Bartender tops list of jobs with fastest pay growth

By Beth Newhart contact

- Last updated on GMT

It’s now common for low wage jobs to see more growth than high wage jobs because of recent changes in US minimum wage.  Pic: Getty/MaximFesenko
It’s now common for low wage jobs to see more growth than high wage jobs because of recent changes in US minimum wage. Pic: Getty/MaximFesenko

Related tags: bartending, Alcohol consumption, Research

Pay rates of bartenders in the US jumped up 13.5% last month, according to Local Pay Reports from Glassdoor. Service jobs like bartenders tend to see a pay bump around this time thanks to high-traffic spring break customers.

Glassdoor reported that the median base pay for full-time workers in the US increased to $52,748 per year in March 2019, up 1.4% from March 2018. The economic outlook for 2019 got off to a bad start with the record-breaking government shutdown over the holidays causing uncertainty.

But the market has managed to bounce back and remain strong, with increasing labor force participation and hiring showing no signs of stopping. Low wage jobs are continuing to experience the highest wage growth, such as bartender (13.5%), pharmacy technician (7.2%) and bank teller (6.2%).

It’s become common for low wage jobs to see more growth than high wage jobs because of the recent changes in US minimum wage. There were increases in almost 21 states and Washington D.C. in 2018 and 2019 to support low paid laborers. Still, roles like barista, restaurant cook, server and bartender are steadily among the lowest paid available.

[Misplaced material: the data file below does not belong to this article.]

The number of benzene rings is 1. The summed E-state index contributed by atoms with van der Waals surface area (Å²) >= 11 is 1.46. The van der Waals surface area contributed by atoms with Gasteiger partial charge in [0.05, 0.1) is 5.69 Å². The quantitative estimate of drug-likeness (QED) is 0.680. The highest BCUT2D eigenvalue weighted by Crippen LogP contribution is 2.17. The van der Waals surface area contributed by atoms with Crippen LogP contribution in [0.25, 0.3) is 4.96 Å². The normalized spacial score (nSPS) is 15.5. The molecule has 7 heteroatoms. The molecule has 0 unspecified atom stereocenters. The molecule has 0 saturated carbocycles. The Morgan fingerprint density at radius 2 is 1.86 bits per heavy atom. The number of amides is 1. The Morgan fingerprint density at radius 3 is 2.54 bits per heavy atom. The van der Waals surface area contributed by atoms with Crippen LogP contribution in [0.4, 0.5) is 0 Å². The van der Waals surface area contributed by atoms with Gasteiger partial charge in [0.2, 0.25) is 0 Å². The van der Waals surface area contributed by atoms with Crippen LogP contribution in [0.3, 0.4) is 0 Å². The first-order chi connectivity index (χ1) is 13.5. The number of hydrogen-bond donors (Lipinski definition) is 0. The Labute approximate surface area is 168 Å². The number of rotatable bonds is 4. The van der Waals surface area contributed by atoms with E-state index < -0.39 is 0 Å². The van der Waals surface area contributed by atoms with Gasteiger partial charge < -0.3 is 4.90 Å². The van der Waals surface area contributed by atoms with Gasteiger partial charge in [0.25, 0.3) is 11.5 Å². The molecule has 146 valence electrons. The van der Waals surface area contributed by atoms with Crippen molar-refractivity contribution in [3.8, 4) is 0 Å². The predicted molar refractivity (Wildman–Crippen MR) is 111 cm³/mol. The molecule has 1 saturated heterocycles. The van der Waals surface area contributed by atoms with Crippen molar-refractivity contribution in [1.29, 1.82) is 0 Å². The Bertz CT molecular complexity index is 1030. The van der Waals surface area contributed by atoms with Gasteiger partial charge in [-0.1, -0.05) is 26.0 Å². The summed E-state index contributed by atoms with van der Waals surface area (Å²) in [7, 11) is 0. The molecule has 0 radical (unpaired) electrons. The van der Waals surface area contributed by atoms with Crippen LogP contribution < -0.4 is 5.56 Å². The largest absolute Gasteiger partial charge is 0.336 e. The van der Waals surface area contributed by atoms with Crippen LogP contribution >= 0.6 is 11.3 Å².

Daniel Zhao, Economist at Glassdoor, said “With spring break season in full swing, we have good news for bartenders: our data shows that March saw astounding double-digit pay growth for the profession.”

“Bartending, while generally viewed as an accessible job with potential for higher pay from tips, requires a skill set that many other lower-wage jobs don’t - heavy reliance on customer service, fantastic communication skills, and of course the ability to make a great drink.”

The regions seeing the biggest pay growth are consistently large cities, with San Francisco topping the list (up 2.5%). Its high cost of living, volatile real estate market and major hub for tech roles cause it to outpace more populated cities like New York, Los Angeles and Chicago.

Washington DC and Boston also saw solid pay growth last month, up 2.1% and 2%, respectively.

Related news

Follow us

Products

View more

Webinars